Michael McFadyen's Scuba Diving Web Site
Home Contact Me Sydney Reef Dive Sites Sydney Shipwrecks NSW Dive Sites Australian Dive Sites Overseas Dive Sites Dive Accidents and Incidents Our Yachting Adventures 4WD Trips Weather Search 20 November 2017 08:27
Navigation
Home

General
About Me
My Diving
FAQ
Downloads
Web Links - Dive Clubs
St George Scuba Club
Some of my Best Photos
Contact Me

Dive Sites
Sydney Reef Dive Sites
Sydney Shipwrecks
Kelly Talking on ABC Sydney about Shipwrecks
NSW Dive Sites
Sydney Shipwreck Summary
NSW Shipwreck GPS/Marks
Australian Dive Sites
Overseas Dive Sites
Aircraft I have Dived
Old Bottles

Dive Related Equipment
Shearwater Predator and Heinrichs Weikamp OSTC 2N
Uwatec Aladin Dive Computers
Apollo AV1 Underwater Scooter
Bauer Compressor
DIY Oxygen Stick - Nitrox
GoPro HD Hero Video Camera
My Camera Setup
Purchase of New Dive Boat
Our Dive Boat - Mak Cat
Our Old Dive Boat - Le Scat
My Dive Gear
GPS and Diving
Make Your Own Car Tank Rack

Marine Life
Rarer Sydney Marine Life
Bare Island Pygmy Pipe Horses
Bare Island Sea Horses
Bare Island Nudibranchs
Bare Island Marine Life
Encounter with Southern Right Whale and Calf

Other Dive Info
How Weather Affects Diving in Sydney
Visibility and Wave Averages in Sydney
Waves and Diving
Diving Weather and Sea Conditions
Tide Tables
Dive Accidents and Incidents
Dive Book Reviews
Site Map
Noel Hitchins 1951-2005
Lloyd Bridges - Mike Nelson in Sea Hunt
Our Yachting Adventures
Below is a list of links to the main pages about our yacht, Catlypso and our Our Yachting Adventures:
  • Purchase of Catlypso
  • Details about Catlypso
  • Cleaning/Repairing Catlypso
  • Our Yachting Adventures.
  • Login
    Username

    Password



    Forgotten your password?
    Request a new one here.
    Michael and Kelly's 4WD Trips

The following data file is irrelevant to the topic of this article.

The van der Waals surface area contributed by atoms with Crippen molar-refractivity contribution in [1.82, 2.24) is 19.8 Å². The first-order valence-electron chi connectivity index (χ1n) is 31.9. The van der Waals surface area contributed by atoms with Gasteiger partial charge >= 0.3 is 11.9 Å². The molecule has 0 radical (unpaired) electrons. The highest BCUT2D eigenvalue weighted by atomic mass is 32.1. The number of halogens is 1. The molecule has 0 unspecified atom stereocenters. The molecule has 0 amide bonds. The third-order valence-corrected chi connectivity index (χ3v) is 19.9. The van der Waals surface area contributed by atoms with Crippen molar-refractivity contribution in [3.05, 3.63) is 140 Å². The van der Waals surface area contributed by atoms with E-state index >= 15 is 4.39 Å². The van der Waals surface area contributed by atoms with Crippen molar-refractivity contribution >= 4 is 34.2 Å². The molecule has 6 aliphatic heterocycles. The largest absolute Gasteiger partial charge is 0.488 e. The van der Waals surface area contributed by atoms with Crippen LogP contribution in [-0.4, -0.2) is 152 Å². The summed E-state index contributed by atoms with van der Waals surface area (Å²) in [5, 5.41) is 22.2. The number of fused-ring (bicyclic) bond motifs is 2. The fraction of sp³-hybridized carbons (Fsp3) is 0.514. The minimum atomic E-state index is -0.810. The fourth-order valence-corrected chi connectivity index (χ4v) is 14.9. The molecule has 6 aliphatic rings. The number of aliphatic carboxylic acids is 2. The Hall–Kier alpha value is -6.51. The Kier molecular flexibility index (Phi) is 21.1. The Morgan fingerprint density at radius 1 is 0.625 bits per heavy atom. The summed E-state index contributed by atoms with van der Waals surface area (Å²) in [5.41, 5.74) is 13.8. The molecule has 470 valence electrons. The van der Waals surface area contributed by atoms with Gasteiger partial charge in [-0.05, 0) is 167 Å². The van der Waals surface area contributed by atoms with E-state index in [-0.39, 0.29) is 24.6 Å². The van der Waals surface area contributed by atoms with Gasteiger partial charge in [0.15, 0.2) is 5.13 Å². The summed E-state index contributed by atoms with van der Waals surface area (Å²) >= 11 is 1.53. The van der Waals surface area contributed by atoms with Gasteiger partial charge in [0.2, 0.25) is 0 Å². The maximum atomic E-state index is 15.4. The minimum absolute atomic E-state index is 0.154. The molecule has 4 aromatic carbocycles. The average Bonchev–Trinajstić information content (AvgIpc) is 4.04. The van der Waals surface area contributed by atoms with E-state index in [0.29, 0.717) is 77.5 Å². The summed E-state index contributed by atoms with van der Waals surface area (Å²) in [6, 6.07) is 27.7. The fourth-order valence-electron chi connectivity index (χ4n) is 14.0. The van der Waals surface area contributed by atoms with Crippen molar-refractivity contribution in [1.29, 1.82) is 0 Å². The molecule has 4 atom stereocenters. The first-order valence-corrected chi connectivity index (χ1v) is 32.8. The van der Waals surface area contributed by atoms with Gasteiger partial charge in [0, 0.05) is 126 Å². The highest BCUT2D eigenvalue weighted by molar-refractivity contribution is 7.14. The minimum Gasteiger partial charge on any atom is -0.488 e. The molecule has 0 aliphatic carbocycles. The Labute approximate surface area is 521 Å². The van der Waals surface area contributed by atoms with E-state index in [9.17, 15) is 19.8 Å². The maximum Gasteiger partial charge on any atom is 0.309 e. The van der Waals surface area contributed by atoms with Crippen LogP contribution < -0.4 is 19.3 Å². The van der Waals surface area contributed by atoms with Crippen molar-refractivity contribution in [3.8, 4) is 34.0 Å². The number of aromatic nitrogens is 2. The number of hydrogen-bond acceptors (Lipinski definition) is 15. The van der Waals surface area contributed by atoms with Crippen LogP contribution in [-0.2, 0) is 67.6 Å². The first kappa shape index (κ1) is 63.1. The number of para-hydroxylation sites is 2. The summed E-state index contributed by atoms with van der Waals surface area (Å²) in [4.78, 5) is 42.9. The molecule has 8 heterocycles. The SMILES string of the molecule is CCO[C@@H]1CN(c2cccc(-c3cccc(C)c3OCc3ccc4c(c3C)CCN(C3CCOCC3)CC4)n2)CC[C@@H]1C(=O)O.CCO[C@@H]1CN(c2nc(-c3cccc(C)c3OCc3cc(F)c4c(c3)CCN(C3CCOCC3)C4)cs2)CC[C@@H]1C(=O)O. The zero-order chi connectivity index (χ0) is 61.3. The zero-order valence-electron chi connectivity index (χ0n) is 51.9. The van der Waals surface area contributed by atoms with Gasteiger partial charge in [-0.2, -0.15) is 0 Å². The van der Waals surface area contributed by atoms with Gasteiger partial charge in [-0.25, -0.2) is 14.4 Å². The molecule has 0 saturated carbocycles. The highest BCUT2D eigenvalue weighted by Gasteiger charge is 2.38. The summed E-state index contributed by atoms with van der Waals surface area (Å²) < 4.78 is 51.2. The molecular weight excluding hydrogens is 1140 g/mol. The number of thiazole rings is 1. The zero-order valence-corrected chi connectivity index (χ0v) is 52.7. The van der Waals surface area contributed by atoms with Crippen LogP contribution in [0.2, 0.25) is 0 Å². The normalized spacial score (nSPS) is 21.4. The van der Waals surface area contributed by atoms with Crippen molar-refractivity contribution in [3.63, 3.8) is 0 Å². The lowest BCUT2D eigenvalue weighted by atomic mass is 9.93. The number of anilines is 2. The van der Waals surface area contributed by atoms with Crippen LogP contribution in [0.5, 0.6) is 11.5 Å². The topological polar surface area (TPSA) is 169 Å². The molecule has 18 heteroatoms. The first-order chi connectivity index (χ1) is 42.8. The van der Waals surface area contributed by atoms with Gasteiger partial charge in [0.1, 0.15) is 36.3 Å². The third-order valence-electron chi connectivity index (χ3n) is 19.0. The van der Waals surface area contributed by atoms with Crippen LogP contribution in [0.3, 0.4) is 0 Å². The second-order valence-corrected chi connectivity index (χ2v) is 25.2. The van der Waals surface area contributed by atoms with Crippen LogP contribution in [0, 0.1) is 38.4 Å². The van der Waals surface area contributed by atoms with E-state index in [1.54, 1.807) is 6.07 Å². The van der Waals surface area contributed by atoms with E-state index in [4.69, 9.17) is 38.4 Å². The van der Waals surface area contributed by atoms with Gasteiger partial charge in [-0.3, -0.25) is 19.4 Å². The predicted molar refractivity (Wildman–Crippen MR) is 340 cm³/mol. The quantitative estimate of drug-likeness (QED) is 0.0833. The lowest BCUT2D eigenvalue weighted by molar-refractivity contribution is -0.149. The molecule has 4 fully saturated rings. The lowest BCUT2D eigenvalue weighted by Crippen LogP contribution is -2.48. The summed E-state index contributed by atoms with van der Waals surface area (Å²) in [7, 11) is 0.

Click here for a list of our Four Wheel Drive and Camping Trips.
    Current Kareela Weather
    A summary of the current weather conditions at our house at Kareela, Sydney, is below. Click here for more Detailed Diving Weather and Conditions. Weather from Michael McFadyen's Tempe Weather Station


    Conditions at
    23:49 on 23/1/17

     
    Temperature 25.6°C
    Humidity 65.0%
    Barometer 1003.4hPa
    Rate -0.3hPa/hr
    Wind Speed: 0 km/hr
    Wind Direction S
    Rainfall for Today 0.0mm
    Rainfall last hour 0.0 mm
    Rainfall last 24 hours 0.0 mm
    Rainfall at Start of Month 814.6 mm
    Rainfall this Year 827.0 mm
    Today's Extremes
    High Temperature 31.2°C at 15:48
    Low Temperature 20.9°C at 6:27
    Peak Wind Gust 0km/hr at 0:00
    Weather from Michael McFadyen's Kirrawee Weather Station
    Yesterday's Extremes
    High Temperature 27.5°C at 17:11
    Low Temperature 19.8°C at 6:29
    Rainfall at Start of Yesterday 827.0 mm
    Rainfall at End of Yesterday 827.0 mm
    Weather from Michael McFadyen's Tempe Weather Station
    Astronomical Data
    Sunrise 5:06
    Sunset 19:05
    Moonrise 1:09
    Moonset 15:04

    Home Brewing
    Click here for an article about Home Brewing.
    Sydney Dive Site Hints
    "Bare Island has the greatest number of dives of any location in Sydney"
    Hump Wall
    Michael McFadyen's Scuba Diving - Hump Wall Shellharbour is located just over 100 kilometres south of the centre of Sydney. This makes it within 90 minutes drive of most people in the metropolitan area, and much close for those of us who live south of the Harbour. There are a number of good shore dives (The Gutter, Bushrangers Bay and the Gravel Loader) here as well as many great boat dives. As close as this location is to Sydney, not many divers travel the short distance to dive Shellharbour except to do shore dives. It is almost unknown for people to go there for a weekend.